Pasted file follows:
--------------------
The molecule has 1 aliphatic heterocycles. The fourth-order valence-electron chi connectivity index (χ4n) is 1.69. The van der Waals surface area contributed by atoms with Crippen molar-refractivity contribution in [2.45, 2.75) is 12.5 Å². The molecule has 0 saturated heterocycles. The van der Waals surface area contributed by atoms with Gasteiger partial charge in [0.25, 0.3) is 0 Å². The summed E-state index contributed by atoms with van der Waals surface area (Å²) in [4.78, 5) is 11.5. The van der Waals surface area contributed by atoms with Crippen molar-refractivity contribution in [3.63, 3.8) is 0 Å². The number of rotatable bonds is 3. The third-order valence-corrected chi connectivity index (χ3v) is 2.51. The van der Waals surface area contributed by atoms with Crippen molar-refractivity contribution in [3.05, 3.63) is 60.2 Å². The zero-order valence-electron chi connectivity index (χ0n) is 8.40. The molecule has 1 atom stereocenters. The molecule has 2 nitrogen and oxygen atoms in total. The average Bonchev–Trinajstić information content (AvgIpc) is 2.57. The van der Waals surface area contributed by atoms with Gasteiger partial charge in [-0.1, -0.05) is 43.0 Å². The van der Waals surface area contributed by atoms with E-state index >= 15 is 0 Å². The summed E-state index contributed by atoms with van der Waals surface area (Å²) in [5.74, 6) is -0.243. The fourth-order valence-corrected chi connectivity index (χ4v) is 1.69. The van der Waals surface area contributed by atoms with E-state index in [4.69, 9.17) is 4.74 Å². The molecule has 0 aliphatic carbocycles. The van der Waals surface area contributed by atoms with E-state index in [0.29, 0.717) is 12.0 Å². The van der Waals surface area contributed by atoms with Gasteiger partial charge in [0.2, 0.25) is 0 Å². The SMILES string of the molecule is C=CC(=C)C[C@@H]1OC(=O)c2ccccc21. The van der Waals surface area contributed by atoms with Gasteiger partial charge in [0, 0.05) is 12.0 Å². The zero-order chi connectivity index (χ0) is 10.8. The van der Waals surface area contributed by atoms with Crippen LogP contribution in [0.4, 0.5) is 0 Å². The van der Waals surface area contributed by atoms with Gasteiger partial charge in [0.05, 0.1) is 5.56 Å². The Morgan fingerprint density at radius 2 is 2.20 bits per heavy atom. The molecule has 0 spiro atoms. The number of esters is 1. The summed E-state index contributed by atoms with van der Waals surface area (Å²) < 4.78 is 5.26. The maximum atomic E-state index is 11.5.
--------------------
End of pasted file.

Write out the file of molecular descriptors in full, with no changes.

The molecule has 1 aliphatic heterocycles. The fourth-order valence-electron chi connectivity index (χ4n) is 1.69. The van der Waals surface area contributed by atoms with Crippen molar-refractivity contribution in [2.45, 2.75) is 12.5 Å². The molecule has 0 saturated heterocycles. The van der Waals surface area contributed by atoms with Gasteiger partial charge in [0.25, 0.3) is 0 Å². The summed E-state index contributed by atoms with van der Waals surface area (Å²) in [4.78, 5) is 11.5. The van der Waals surface area contributed by atoms with Crippen molar-refractivity contribution in [3.63, 3.8) is 0 Å². The number of rotatable bonds is 3. The third-order valence-corrected chi connectivity index (χ3v) is 2.51. The van der Waals surface area contributed by atoms with Crippen molar-refractivity contribution in [3.05, 3.63) is 60.2 Å². The zero-order valence-electron chi connectivity index (χ0n) is 8.40. The molecule has 1 atom stereocenters. The molecule has 2 nitrogen and oxygen atoms in total. The average Bonchev–Trinajstić information content (AvgIpc) is 2.57. The van der Waals surface area contributed by atoms with Gasteiger partial charge in [-0.1, -0.05) is 43.0 Å². The van der Waals surface area contributed by atoms with E-state index >= 15 is 0 Å². The summed E-state index contributed by atoms with van der Waals surface area (Å²) in [5.74, 6) is -0.243. The fourth-order valence-corrected chi connectivity index (χ4v) is 1.69. The van der Waals surface area contributed by atoms with E-state index in [4.69, 9.17) is 4.74 Å². The molecule has 0 aliphatic carbocycles. The van der Waals surface area contributed by atoms with E-state index in [0.29, 0.717) is 12.0 Å². The van der Waals surface area contributed by atoms with Gasteiger partial charge in [0.2, 0.25) is 0 Å². The SMILES string of the molecule is C=CC(=C)C[C@@H]1OC(=O)c2ccccc21. The van der Waals surface area contributed by atoms with Gasteiger partial charge in [0, 0.05) is 12.0 Å². The zero-order chi connectivity index (χ0) is 10.8. The van der Waals surface area contributed by atoms with Crippen LogP contribution in [0.4, 0.5) is 0 Å². The van der Waals surface area contributed by atoms with Gasteiger partial charge in [0.05, 0.1) is 5.56 Å². The Morgan fingerprint density at radius 2 is 2.20 bits per heavy atom. The molecule has 0 spiro atoms. The number of esters is 1. The summed E-state index contributed by atoms with van der Waals surface area (Å²) < 4.78 is 5.26. The maximum atomic E-state index is 11.5.